London's Shard skyscraper rises above its critics
It has been turning heads all over London.
Walking down streets, in parks, even stuck in traffic jams on the M25, people have been watching the steady ascent of a towering landmark on the capital's skyline.
Its 310m (1,016ft) tapering steel structure was topped out in March, with the last few of its 11,000 shimmering window panes fitted in recent weeks.
On Thursday, the Shard's inauguration will be followed by a dazzling light show, during which the skyscraper will fire laser beams at other iconic buildings, marking its new dominance of the London skyline.
Its restaurants and viewing galleries, where - weather permitting - people will be able to see as far as Southend, are not expected to open until February 2013.
But Italian architect Renzo Piano is already keen to convince locals the London Bridge skyscraper is not just another monolithic office tower.
"For me, the most important thing is, is it going to be loved in London or not?
"Skyscrapers have to give back to the city more than they get from the city."
He hopes the Shard will be a building Londoners can take possession of, rather than just gazing in awe at its exterior.
The EU's tallest building will have office space at its base, but higher there will be apartments, restaurants and a hotel - though it is perhaps unlikely the average Londoner will be able to afford to sleep there.
A viewing gallery at the summit, however, should prove more accessible and is expected to draw more than a million people each year.
Not everyone is full of praise. Local campaigners Bermondsey Village Action Group co-ordinator Russell Gray said: "It's just a great big pyramid of glass and steel.
"There's nothing intrinsically endearing about it."
But the veteran property developer behind the skyscraper, Irvine Sellar, believes what he calls "the first vertical town in Europe" will have a positive impact.
He said: "People commuting in London Bridge are now seeing a pleasurable experience opposed to the kingdom of darkness that Renzo described was there before."
Facing local critics is just one of many obstacles Mr Sellar has overcome to get the Shard built.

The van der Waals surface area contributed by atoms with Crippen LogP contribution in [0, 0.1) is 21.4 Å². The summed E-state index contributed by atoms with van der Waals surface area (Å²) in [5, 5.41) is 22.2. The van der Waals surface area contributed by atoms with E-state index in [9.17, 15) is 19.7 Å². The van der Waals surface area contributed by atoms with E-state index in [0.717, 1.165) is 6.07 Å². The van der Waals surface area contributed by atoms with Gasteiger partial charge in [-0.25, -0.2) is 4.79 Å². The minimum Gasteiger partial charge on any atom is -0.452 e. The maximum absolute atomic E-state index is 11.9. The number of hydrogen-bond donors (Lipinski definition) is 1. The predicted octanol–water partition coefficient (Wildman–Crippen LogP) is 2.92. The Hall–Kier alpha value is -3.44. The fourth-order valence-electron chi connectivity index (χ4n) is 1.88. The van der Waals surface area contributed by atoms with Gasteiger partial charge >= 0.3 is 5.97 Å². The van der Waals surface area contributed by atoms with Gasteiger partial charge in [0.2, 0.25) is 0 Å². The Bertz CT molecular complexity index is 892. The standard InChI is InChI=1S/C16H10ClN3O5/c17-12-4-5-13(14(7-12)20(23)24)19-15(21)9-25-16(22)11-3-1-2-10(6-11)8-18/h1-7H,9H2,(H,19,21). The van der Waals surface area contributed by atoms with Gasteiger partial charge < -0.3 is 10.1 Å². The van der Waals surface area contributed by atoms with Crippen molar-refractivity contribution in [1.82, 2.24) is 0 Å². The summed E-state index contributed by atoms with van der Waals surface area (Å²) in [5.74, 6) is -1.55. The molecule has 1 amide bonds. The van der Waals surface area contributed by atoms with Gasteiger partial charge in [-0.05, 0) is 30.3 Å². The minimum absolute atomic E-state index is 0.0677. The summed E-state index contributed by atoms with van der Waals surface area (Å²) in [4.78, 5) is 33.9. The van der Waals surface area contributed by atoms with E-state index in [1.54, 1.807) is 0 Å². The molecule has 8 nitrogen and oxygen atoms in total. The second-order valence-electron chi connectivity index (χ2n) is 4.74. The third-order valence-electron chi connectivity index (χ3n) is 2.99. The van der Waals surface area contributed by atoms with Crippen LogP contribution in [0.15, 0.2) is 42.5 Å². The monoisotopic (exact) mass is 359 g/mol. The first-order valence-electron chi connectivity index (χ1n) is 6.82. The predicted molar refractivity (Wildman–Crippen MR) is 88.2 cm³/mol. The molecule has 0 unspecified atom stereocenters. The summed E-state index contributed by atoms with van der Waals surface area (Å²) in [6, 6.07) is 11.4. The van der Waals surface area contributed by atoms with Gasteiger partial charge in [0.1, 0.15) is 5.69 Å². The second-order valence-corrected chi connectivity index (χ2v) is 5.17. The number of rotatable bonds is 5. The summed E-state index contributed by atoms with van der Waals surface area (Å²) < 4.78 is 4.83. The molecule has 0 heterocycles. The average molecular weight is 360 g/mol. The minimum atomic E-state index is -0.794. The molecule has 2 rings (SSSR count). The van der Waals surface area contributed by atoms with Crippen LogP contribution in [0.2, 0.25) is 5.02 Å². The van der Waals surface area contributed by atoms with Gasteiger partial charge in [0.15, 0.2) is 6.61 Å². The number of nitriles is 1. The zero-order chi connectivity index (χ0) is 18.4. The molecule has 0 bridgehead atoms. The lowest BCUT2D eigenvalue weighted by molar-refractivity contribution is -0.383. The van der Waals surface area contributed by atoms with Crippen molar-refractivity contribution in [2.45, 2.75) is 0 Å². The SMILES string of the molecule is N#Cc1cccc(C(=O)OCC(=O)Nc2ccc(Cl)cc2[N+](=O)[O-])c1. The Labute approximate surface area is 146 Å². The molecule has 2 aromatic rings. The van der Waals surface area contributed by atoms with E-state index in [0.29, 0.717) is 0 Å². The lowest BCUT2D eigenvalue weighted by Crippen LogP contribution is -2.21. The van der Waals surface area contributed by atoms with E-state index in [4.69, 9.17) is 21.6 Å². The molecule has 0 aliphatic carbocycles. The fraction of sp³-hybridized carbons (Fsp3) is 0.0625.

He has also battled through gales, a world financial crisis and a public inquiry.
When he bought Southwark Towers, a rather uninspiring 25-storey office block, in 1998, Mr Sellar says he "had no intention of developing the site".
A few months later, a government white paper emerged encouraging development of high-density buildings close to transport hubs.
"That white paper was the first thing that made us change our mind," said Mr Sellar.
His first challenge was to get a world-class architect involved.
Mr Piano may not have been the most likely choice, given he had previously described tall buildings as "aggressive phallic fortresses".
But when Mr Sellar and Mr Piano met in a Berlin restaurant in 2000, the architect flipped the menu over and began to sketch.
Mr Piano said: "I do like the river. I do like the energy from the rail lines.
"I see it as like a giant sail emerging from the river, and so the shape of the Shard was conceived."
Mr Sellar admitted: "If it wasn't through Renzo, I don't think we would have got planning consent."
Southwark Council granted planning permission in March 2002, but shortly afterwards, the building was called in for a public inquiry, with Royal Parks Foundation and English Heritage among those objecting.
A key concern raised was over the view from Hampstead Heath, from where it was feared the Shard would be seen lurking over St Paul's.
But following six months of deliberations, the skyscraper was declared to be "of the highest architectural quality" and approved.
By 2008, construction had not even started, when the banking crisis stopped the development in its tracks.
"The worst financial crisis in living memory didn't exactly help with the funding," said Mr Sellar.
However, Qatari investors stepped in at the last minute to buy 80% of the equity.
"If it wasn't for the state of Qatar, I don't think we'd have a building like this in London," said Mr Sellar.
With funding secured, the next challenge began - constructing 87 storeys on London clay next to a tidal river in a densely populated area.
"The logistics were like a military operation," the developer said.
"We had to deal with one of the country's busiest rail stations, busy bus routes, two Underground lines, and Guy's Hospital sitting right next door."
With the Shard's shell complete, perhaps its biggest test still lies ahead - finding tenants to fill it, although Mr Sellar remains confident.
"We are being selective - it's a very special building," he said.